Iran drops key 'red line' demand as progress on revived nuclear deal advances

Iran drops key ‘red line’ demand as progress on revived nuclear deal advances


In its Monday response to a draft nuclear deal proposed by the European Union – which the EU called a “final” draft – Iran did not demand that the Iranian Revolutionary Guard Corps be removed from the State Department’s Foreign Terrorist List. Organizations, the official said.

“The current version of the text, and what they are asking for, abandons it,” the official said, noting that the United States has repeatedly and consistently denied the request. “So if we’re closer to an agreement, that’s why.”

The Iranians have also dropped demands related to the delisting of several IRGC-linked companies, the official said.

The official added that “the President has been firm and consistent that he will not lift the terrorism designation of Iran’s Revolutionary Guard Corps.” But the official said while a deal is now “closer than it was two weeks ago, the outcome remains uncertain as some gaps remain. President Biden will only endorse a deal that meets our national security interests”.

Progress from then on could be slow, another senior administration official said. But there seems to be more momentum now than there was last year.

President Joe Biden has insisted for months that he would not lift the IRGC’s terrorist designation in order to revive the nuclear deal, known as the Joint Comprehensive Plan of Action. When asked in July in an interview with Israel’s Channel 12 if he was still determined to keep the IRGC on the list, even if it meant killing the deal for good, Biden replied, “Yes.”

The policy is one of several foreign policy decisions made by former President Donald Trump that Biden has upheld – the Trump administration designated the IRGC as a terrorist organization in 2019 as part of a “maximum pressure campaign imposed after Trump withdrew the United States from the deal in 2018. The Biden administration also continued to impose new sanctions on Iran as nuclear deal talks continued.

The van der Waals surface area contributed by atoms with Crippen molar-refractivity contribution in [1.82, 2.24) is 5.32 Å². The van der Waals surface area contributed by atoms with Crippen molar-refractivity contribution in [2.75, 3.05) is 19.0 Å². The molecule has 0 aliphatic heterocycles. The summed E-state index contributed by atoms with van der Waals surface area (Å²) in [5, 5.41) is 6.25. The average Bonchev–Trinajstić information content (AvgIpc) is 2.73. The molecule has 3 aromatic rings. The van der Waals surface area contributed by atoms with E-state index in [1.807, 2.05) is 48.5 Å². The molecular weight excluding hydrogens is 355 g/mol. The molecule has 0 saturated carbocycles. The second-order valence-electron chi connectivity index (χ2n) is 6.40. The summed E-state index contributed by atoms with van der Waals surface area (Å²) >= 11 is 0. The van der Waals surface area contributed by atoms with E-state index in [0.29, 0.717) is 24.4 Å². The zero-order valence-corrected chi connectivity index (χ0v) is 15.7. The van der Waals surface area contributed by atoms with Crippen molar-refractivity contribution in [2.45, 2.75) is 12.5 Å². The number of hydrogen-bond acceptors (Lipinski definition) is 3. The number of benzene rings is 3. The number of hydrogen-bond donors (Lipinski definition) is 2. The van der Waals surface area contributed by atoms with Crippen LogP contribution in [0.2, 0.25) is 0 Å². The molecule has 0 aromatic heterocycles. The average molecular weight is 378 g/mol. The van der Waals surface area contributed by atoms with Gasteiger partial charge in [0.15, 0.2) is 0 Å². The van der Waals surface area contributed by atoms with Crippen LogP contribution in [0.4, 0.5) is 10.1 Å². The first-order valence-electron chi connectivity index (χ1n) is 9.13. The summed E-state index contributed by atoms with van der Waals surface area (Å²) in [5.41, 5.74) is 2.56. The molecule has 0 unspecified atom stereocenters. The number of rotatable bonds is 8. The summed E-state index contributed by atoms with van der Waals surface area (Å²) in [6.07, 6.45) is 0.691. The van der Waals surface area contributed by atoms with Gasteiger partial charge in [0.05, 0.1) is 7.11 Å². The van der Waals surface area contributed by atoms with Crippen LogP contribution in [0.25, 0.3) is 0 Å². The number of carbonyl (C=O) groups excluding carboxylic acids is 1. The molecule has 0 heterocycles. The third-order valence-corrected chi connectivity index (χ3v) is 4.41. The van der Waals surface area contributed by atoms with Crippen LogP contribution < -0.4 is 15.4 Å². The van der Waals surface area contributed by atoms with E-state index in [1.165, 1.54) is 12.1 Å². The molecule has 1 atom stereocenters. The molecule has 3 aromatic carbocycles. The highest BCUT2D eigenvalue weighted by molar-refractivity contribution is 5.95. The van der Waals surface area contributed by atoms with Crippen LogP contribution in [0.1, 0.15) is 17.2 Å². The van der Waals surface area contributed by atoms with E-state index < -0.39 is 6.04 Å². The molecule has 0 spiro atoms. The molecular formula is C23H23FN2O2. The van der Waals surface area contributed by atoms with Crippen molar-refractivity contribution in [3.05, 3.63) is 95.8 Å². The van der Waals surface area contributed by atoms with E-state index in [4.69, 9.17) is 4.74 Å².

Although the United States feels that a major hurdle has been removed, there are still other sticking points. These include Tehran’s desire for a guarantee that it will be compensated if a future US president backs out of the deal, and its demand for a closure of a three-year-old agency investigation. Atomic Energy International on its nuclear program.

The Biden administration’s position on these issues has not changed, officials told CNN. Iran has yet to explain to the IAEA why undeclared nuclear material – traces of uranium – was found at Iranian sites in 2019, officials said. And the United States also made it clear to Iran that it could not bind future administrations to the deal, or promise compensation if a U.S. president ever steps down, the officials said.

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Politically, Republican opposition to the deal in the United States remains strong, even though delisting the IRGC is not part of the deal. This opposition has only grown in recent weeks with the Justice Department bringing charges against an Iranian who plotted to assassinate former national security adviser John Bolton, and the attack on author Salman Rushdie which was hailed by Iranian officials. Republicans have also insisted they will try to block any sanctions relief Iran may get for returning to the JCPOA.

“Their deal dismantles sanctions against Iran’s economy and floods the regime with hundreds of billions of dollars, even as Iran attempts to hunt down and assassinate former US officials and dissidents on US soil,” he said. Republican Senator Ted Cruz of Texas to CNN. Cruz added that he was “determined to block and cancel this catastrophic agreement”.

For now, the United States is privately providing comments to the Europeans, a senior administration official said. But the United States has yet to formally respond to the EU and Iran plans, another administration official said.

“Like we do in the Biden administration, we’re doing our homework,” one of the senior administration officials said. “We are consulting with our interagency experts. And when we have prepared a response, we will send it back.”

CNN’s Jennifer Hansler contributed reporting.

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